Hacking the Scholarly Workflow
From keeping track of our schedules, our citations, our writing revisions, and our millions of photos, digital tools have the power to make research and teaching easier - or, at least, more organized. The only problem is, they only work if you know about them! On April 13, 2018, the DHIL’s day-long event “Hacking the Scholarly Workflow” was a chance to introduce participants to some of those useful tools and their best practices.
The day was divided into three breakout sessions representing stages in a typical scholarly workflow - Discovery, Working with Sources, and Dissemination. For each breakout session, participants could choose one of three available workshops. In the Discovery stage, participants could choose to learn more about best practices for visiting an archive with Melissa Salrin, using Zotero to organize citations with Ali Moore, or navigating the library catalogue with Shannon Cheng. After lunch, we learned about digital tools that are useful when researchers are Working with Sources. Alex Garnett demonstrated how Portage could help with data management, Kim O’Donnell and Kandice Sharren introduced Tropy for organizing images, and Michael Joyce and Rebecca Dowson demonstrated the uses and misuses of spreadsheets. Our final breakout, Dissemination, included a workshop on project management and collaboration with Claire Battershill, Michelle Levy, Kandice Sharren, and Kim O’Donnell; a workshop on non-traditional ways to share your research with Hannah McGregor; and a workshop on the differences between traditional and open access publishing with Jen Zerkee and Rebecca Dowson. See the full schedule with workshop descriptions.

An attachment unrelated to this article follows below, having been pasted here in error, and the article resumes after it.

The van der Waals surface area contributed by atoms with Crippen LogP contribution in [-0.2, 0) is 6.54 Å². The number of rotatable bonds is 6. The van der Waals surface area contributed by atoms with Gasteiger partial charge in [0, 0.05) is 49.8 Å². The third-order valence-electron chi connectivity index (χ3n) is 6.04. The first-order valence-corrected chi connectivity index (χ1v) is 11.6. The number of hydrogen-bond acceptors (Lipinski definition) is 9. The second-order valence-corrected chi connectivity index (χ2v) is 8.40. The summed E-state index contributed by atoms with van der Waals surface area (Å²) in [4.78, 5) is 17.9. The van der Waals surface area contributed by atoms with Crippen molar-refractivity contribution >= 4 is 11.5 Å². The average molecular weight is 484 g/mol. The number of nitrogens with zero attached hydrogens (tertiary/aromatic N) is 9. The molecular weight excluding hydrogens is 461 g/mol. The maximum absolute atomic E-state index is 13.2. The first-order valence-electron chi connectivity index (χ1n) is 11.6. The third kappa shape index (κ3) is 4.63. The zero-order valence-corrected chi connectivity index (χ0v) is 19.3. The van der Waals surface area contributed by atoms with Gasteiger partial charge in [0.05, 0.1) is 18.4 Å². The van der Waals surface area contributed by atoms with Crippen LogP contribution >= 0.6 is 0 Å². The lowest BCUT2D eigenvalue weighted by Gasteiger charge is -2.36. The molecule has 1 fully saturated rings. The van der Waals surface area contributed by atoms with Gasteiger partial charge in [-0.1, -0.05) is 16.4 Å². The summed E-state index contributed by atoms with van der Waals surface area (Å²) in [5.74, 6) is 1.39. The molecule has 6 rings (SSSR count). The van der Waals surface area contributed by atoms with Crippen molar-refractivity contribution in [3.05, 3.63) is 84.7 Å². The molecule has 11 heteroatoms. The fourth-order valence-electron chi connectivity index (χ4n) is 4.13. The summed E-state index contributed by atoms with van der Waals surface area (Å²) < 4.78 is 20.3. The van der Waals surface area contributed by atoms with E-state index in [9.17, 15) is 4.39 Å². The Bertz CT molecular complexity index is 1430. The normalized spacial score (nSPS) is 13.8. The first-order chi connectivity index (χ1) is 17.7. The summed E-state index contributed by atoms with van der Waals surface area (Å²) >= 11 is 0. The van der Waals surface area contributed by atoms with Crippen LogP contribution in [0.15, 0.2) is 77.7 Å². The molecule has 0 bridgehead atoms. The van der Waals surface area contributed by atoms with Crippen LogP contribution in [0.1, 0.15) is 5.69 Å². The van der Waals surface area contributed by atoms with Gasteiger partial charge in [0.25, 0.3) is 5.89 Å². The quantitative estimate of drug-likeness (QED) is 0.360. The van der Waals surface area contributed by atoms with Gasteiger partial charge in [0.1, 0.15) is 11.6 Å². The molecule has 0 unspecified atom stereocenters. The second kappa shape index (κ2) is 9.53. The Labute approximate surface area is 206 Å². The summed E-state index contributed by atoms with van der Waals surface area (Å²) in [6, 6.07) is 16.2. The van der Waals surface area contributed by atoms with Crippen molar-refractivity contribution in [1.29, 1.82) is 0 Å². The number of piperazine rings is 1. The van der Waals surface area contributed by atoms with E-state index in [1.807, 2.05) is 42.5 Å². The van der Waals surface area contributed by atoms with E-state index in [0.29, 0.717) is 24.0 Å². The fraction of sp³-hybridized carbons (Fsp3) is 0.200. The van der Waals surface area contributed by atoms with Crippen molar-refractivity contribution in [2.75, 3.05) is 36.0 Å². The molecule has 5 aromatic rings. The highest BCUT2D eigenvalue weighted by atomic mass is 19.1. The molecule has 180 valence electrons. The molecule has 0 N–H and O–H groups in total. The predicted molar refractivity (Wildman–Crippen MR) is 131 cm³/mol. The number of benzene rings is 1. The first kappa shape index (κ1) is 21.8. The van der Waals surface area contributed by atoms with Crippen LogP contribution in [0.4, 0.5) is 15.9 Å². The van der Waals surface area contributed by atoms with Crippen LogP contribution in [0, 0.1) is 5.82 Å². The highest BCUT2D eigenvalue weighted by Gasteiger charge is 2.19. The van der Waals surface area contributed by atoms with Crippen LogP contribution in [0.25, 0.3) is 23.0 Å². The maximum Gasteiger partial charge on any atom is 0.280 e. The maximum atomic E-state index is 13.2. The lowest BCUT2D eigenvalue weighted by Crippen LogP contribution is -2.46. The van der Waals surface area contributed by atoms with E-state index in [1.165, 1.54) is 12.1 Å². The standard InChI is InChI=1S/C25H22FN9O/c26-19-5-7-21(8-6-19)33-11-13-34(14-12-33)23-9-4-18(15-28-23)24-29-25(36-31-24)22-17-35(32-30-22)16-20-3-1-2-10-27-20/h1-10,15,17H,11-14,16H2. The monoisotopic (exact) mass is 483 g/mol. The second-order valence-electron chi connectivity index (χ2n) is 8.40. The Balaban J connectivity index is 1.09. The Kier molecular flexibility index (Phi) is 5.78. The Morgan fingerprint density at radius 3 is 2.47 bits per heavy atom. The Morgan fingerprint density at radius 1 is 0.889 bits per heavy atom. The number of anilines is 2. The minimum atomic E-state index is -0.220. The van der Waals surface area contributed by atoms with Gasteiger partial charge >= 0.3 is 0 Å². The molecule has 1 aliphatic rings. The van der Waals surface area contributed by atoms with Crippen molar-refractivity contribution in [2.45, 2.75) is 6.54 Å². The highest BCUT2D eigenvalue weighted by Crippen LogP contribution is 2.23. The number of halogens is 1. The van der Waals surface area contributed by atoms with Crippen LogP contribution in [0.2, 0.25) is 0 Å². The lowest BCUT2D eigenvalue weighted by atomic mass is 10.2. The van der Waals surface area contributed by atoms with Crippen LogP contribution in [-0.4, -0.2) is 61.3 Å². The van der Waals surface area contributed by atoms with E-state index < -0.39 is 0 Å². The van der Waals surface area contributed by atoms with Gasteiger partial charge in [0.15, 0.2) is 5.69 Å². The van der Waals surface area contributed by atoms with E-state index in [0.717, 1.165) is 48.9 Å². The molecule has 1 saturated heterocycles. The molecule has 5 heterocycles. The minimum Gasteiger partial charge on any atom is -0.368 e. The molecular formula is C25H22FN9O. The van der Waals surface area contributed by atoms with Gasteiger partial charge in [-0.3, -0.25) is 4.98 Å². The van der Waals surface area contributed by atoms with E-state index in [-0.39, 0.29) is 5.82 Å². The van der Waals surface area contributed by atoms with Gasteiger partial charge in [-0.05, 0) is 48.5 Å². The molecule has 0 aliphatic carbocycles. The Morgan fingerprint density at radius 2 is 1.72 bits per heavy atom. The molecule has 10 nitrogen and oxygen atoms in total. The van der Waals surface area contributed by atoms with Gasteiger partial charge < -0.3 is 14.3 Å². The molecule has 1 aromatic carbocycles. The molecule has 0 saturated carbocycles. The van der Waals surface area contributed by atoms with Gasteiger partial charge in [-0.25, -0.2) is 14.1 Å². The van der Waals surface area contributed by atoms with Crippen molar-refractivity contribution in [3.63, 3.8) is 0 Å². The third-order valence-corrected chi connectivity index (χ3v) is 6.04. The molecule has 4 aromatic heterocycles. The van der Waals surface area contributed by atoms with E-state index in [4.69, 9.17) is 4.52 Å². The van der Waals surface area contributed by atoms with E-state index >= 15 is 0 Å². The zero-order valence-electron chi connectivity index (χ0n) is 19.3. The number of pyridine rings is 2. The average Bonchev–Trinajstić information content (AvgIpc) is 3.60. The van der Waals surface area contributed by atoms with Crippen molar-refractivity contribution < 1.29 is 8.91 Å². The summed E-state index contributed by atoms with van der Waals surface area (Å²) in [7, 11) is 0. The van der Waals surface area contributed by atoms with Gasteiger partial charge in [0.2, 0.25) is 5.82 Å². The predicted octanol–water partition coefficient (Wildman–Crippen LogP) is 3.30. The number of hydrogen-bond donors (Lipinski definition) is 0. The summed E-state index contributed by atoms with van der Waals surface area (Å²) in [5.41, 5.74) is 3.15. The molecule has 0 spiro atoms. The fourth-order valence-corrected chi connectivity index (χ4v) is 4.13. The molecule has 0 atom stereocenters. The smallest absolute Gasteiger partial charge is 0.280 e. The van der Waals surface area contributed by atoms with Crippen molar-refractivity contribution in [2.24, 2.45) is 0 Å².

At the end of each breakout, we came back together as a large group to briefly share the outcomes of our workshops. This gave everyone a chance to learn more about the workshops they didn’t attend, and follow up with workshop leaders if necessary. Some notable tips that emerged during these sharing sessions: the SFU library catalogue has a search alert option that tells you when new items relevant to your research are added; spreadsheets have an option to create a drop-down menu so collaborators can use a fixed vocabulary; and to remember that there are a lot of collaborative tools available, but flexibility is the most important one because tools are only useful if everyone is comfortable using them!
We are grateful to our facilitators and participants for creating such a collegial environment and sharing their knowledge so generously. For more information on any of these tools, please contact us: email@example.com.